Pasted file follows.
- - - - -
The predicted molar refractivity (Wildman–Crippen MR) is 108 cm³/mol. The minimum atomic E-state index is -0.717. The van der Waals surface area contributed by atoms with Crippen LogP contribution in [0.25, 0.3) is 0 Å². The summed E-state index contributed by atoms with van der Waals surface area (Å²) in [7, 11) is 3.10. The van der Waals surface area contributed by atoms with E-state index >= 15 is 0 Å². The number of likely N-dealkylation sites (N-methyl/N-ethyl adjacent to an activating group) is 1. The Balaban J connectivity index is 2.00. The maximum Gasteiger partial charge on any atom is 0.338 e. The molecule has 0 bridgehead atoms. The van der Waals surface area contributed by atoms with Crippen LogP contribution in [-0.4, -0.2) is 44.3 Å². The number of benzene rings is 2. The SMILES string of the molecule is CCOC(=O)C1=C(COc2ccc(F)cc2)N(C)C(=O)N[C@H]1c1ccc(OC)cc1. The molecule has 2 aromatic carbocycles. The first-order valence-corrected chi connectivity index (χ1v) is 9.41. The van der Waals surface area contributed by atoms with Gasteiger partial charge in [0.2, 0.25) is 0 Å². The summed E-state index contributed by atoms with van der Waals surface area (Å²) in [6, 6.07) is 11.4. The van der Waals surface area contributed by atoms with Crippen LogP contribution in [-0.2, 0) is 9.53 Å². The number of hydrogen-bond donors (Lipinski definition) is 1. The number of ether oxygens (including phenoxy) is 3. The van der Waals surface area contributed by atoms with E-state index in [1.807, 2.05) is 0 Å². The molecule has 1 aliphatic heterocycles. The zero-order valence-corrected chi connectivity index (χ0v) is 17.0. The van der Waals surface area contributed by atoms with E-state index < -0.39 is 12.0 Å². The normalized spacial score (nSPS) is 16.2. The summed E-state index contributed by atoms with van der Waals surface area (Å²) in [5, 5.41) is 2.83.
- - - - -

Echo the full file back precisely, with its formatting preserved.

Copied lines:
The predicted molar refractivity (Wildman–Crippen MR) is 108 cm³/mol. The minimum atomic E-state index is -0.717. The van der Waals surface area contributed by atoms with Crippen LogP contribution in [0.25, 0.3) is 0 Å². The summed E-state index contributed by atoms with van der Waals surface area (Å²) in [7, 11) is 3.10. The van der Waals surface area contributed by atoms with E-state index >= 15 is 0 Å². The number of likely N-dealkylation sites (N-methyl/N-ethyl adjacent to an activating group) is 1. The Balaban J connectivity index is 2.00. The maximum Gasteiger partial charge on any atom is 0.338 e. The molecule has 0 bridgehead atoms. The van der Waals surface area contributed by atoms with Crippen LogP contribution in [-0.4, -0.2) is 44.3 Å². The number of benzene rings is 2. The SMILES string of the molecule is CCOC(=O)C1=C(COc2ccc(F)cc2)N(C)C(=O)N[C@H]1c1ccc(OC)cc1. The molecule has 2 aromatic carbocycles. The first-order valence-corrected chi connectivity index (χ1v) is 9.41. The van der Waals surface area contributed by atoms with Gasteiger partial charge in [0.2, 0.25) is 0 Å². The summed E-state index contributed by atoms with van der Waals surface area (Å²) in [6, 6.07) is 11.4. The van der Waals surface area contributed by atoms with Crippen LogP contribution in [-0.2, 0) is 9.53 Å². The number of hydrogen-bond donors (Lipinski definition) is 1. The number of ether oxygens (including phenoxy) is 3. The van der Waals surface area contributed by atoms with E-state index in [1.807, 2.05) is 0 Å². The molecule has 1 aliphatic heterocycles. The zero-order valence-corrected chi connectivity index (χ0v) is 17.0. The van der Waals surface area contributed by atoms with E-state index < -0.39 is 12.0 Å². The normalized spacial score (nSPS) is 16.2. The summed E-state index contributed by atoms with van der Waals surface area (Å²) in [5, 5.41) is 2.83.